Melissa Tomlinson doesn’t have very happy memories of elementary school. As an 8-year-old, she “never had a chance to eat lunch normally — the other kids put something in it, or they mixed the milk and soup and orange together and told me to eat it.”

Like the three or four other mixed-race children in her class, Tomlinson was bullied on a daily basis. Now a 26-year-old high school English teacher, she still recalls how “they told me to go home to America, and they talked bad about my mom.”

Her teachers did little to stop the abuse — indeed, some, wittingly or not, even contributed to it. Every summer, on the anniversary of the end of the Battle of Okinawa — the three-month assault in which around 100,000 Okinawan civilians perished — Tomlinson would become the focus of the class. “The teacher always said, ‘Melissa, can you stand up? So, you are half-American, what do you think about this?’ For me, I was like, ‘I grew up here, I don’t know about American things.’ ” Tomlinson had no memory of her father, a U.S. serviceman who’d split from her mother when she was still a baby.

Tomlinson’s story is far from unique. Since 1946, many children here have been born to U.S. military fathers and Okinawan mothers. Sometimes (and especially when the fathers are deployed elsewhere) the mothers are left to bring up the children by themselves, and, like Tomlinson, those children don’t always have an easy time at school.

When five single mothers set up a school for their own “Amerasian” children in Okinawa 15 years ago, they were not so much worried about bullying as concerned about getting their kids a bilingual education. The only one of the women still involved with the school — the current principal, Midori Thayer — explains: “Our children needed to learn both languages because of their two different heritages. They had to be themselves.”

Because the children couldn’t get such an education at public schools, weren’t eligible to attend schools on the U.S. bases, and simply couldn’t afford the existing private international schools, the women felt they had no option but to go it alone. The local board of education was persuaded to sanction the project, which at first involved just one American teacher and 13 pupils meeting in a regular house.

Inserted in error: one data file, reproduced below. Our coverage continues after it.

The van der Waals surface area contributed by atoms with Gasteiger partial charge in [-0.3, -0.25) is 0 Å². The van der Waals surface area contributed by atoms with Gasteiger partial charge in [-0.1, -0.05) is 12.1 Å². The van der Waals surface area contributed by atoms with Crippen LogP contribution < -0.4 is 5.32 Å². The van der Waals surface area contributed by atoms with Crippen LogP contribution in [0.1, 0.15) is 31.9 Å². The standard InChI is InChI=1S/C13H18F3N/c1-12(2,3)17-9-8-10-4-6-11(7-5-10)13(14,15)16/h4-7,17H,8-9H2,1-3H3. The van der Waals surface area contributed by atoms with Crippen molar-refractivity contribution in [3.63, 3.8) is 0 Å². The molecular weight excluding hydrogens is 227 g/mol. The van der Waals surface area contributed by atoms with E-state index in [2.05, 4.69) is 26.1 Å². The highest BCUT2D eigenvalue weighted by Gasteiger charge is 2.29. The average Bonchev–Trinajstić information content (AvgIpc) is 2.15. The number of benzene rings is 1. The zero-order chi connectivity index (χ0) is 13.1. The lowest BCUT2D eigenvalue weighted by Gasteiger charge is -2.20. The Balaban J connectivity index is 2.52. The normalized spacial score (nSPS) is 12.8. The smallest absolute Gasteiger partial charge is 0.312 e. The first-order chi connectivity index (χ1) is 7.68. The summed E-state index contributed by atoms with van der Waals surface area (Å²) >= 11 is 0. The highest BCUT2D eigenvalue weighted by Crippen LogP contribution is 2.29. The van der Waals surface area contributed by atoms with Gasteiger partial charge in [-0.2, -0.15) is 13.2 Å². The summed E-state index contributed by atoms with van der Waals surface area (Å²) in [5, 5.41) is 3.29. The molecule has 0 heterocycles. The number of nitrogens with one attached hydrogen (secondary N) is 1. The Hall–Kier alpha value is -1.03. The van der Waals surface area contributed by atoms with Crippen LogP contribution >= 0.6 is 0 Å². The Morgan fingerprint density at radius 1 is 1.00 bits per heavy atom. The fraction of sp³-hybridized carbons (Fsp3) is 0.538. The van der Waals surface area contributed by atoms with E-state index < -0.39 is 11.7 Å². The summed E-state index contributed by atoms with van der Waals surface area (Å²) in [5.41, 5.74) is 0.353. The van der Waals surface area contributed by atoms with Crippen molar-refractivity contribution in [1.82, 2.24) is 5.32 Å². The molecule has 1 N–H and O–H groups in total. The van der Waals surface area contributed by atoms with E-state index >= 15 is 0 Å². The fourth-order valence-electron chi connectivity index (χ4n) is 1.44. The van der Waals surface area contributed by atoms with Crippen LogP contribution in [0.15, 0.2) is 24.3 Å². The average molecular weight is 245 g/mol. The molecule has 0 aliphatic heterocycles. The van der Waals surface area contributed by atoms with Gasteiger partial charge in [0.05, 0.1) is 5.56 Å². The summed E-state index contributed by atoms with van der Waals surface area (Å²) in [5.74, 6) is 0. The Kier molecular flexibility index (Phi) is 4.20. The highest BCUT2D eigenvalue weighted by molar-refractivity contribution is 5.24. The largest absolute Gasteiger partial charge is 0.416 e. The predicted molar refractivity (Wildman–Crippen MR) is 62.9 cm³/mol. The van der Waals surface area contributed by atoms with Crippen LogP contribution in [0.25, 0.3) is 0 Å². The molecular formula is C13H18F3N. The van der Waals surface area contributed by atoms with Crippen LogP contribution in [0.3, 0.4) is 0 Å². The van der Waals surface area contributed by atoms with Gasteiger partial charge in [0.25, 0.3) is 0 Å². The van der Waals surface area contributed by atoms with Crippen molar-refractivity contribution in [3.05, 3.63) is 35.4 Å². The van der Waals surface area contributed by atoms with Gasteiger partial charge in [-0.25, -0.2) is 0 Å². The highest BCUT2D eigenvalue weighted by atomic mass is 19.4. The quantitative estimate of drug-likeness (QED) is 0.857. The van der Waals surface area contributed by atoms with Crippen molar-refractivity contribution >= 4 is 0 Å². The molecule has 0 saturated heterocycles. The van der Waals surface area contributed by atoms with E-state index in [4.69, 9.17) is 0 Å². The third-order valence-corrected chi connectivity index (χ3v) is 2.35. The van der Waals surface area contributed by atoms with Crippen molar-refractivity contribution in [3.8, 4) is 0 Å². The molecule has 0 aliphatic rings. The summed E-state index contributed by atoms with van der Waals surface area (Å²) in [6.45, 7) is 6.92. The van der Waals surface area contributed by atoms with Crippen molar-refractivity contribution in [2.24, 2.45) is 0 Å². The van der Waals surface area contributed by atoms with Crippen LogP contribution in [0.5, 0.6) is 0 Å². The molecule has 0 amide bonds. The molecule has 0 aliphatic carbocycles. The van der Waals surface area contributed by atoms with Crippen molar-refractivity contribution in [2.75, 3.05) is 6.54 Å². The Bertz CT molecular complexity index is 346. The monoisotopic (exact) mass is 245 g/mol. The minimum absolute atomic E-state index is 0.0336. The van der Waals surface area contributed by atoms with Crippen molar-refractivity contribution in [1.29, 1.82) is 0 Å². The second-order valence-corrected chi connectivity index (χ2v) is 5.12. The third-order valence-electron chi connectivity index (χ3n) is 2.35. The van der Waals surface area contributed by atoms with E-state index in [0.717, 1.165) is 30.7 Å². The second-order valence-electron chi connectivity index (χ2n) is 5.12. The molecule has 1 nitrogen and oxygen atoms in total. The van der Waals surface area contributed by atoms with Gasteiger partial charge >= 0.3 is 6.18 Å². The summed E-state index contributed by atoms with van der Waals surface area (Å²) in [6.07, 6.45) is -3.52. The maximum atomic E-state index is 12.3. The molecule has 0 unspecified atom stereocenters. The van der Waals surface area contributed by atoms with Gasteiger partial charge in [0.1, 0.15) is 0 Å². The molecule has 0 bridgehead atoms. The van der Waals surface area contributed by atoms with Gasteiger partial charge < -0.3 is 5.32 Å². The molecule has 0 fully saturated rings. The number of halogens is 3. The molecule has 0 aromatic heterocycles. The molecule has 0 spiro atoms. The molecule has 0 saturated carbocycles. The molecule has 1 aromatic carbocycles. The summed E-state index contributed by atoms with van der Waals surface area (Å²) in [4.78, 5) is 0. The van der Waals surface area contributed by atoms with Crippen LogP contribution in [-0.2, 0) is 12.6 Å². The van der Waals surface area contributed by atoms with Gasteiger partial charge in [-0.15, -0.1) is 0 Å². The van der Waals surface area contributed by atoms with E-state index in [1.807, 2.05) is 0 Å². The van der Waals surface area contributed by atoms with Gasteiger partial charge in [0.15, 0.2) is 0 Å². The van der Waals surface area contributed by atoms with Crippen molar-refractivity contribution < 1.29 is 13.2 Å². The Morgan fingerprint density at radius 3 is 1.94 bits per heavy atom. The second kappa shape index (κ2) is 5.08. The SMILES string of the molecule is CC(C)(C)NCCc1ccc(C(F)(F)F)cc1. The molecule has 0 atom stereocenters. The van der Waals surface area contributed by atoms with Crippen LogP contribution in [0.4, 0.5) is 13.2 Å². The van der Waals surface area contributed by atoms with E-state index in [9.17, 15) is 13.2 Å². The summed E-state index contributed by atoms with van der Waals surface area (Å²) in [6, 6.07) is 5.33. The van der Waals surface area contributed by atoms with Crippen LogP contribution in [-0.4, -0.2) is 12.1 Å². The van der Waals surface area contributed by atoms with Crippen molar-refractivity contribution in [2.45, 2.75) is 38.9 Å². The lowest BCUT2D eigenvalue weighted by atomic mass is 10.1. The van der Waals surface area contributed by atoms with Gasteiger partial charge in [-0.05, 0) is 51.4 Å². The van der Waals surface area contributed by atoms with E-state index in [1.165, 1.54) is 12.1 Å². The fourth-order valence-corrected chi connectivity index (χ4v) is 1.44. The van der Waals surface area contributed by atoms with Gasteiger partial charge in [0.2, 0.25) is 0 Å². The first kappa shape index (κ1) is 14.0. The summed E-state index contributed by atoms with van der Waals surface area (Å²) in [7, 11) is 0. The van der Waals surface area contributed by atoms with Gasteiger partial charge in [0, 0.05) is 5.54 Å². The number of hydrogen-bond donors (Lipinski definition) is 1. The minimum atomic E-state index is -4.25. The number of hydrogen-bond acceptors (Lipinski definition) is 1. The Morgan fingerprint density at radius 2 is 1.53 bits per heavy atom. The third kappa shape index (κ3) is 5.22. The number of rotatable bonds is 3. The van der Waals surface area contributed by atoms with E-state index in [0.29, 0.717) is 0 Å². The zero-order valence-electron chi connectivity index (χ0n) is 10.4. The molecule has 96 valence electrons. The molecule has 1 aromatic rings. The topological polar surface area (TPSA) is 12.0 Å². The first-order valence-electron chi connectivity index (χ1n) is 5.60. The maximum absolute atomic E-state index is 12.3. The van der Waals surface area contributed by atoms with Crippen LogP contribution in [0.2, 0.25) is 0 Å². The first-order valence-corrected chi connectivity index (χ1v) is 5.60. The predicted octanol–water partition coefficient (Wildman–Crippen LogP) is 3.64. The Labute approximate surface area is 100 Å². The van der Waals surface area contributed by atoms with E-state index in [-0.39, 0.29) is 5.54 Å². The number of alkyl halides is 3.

Today, the AmerAsian School in Okinawa (AASO) has 78 students, 12 full-time teachers, eight part-timers and a host of volunteer tutors. They have a modern, bright facility in Ginowan, which they get to use rent-free, thanks in large part to Thayer’s powers of persuasion. (She managed to secure a promise of support from then-Prime Minister Keizo Obuchi when the pair met in Okinawa in 2000.)

It is not a school, Thayer says, for the “trendy” Japanese middle class who want their kids educated bilingually. “There are trendy schools out there. This school is for not-wealthy parents.” In any case, monoracial Japanese children are prohibited from attending by the board of education — unless they can’t speak Japanese. While the majority of AASO pupils are Amerasian, there are others of Filipino or European extraction.

Thayer, whose background is in pharmacology rather than education, runs the school with Executive Director Naomi Noiri, a sociology professor from the University of the Ryukyus. Noiri has been closely involved with the AASO from its inception and receives no payment for her work there.

A fervent believer in the school’s mission, Noiri recalls how one “double” (as she calls mixed-race children, in preference to the more commonly used “half”), an Okinawan/African-American child, arrived at the school with very low self-esteem. “He’d asked his mother, ‘Which soap is good to wash off my color?’ But once he was here, he started to help his classmates in Japanese class, and in English class the classmates helped him. He began to think, ‘I’m OK, I’m popular, I’m happy with myself.’ And that’s our goal.”

A quick look at the school’s Facebook page shows more warm words from former students who were able to escape bullying by attending AASO.

The AASO story, however, is not an unqualified success. There have been ongoing funding difficulties and rumblings of discontent from former insiders.

In some ways the school does not even exist. Its students are registered with local schools, from where they are then seconded. Also, the school receives virtually no public funding, aside from its arrangement with the rent. Two of its Japanese teachers do receive their salary from Okinawa Prefecture, but all the other running costs come out of student fees — ¥30,000 a month — or donations. And because it doesn’t receive any state money, the state has no say over how the school is run, leading some to query its accountability mechanisms.

In writing this article, I interviewed three people who had taught at the AASO at different times over the past six years, as well as the parent of a current student. All agreed that there are excellent teachers at the school and that many pupils thrive there. However, they also shared some very similar misgivings.

One issue was the relatively high turnover of staff, something which the school acknowledges. “It’s out of our control,” says Noiri. “Many of our American teachers are the wives of military personnel and they need to move on, and it’s very difficult to find a teacher who can stay with us more than three years.” Often, it seems, they stay shorter — one teacher recalled that in his two-year stint, he saw around 10 teachers come and go.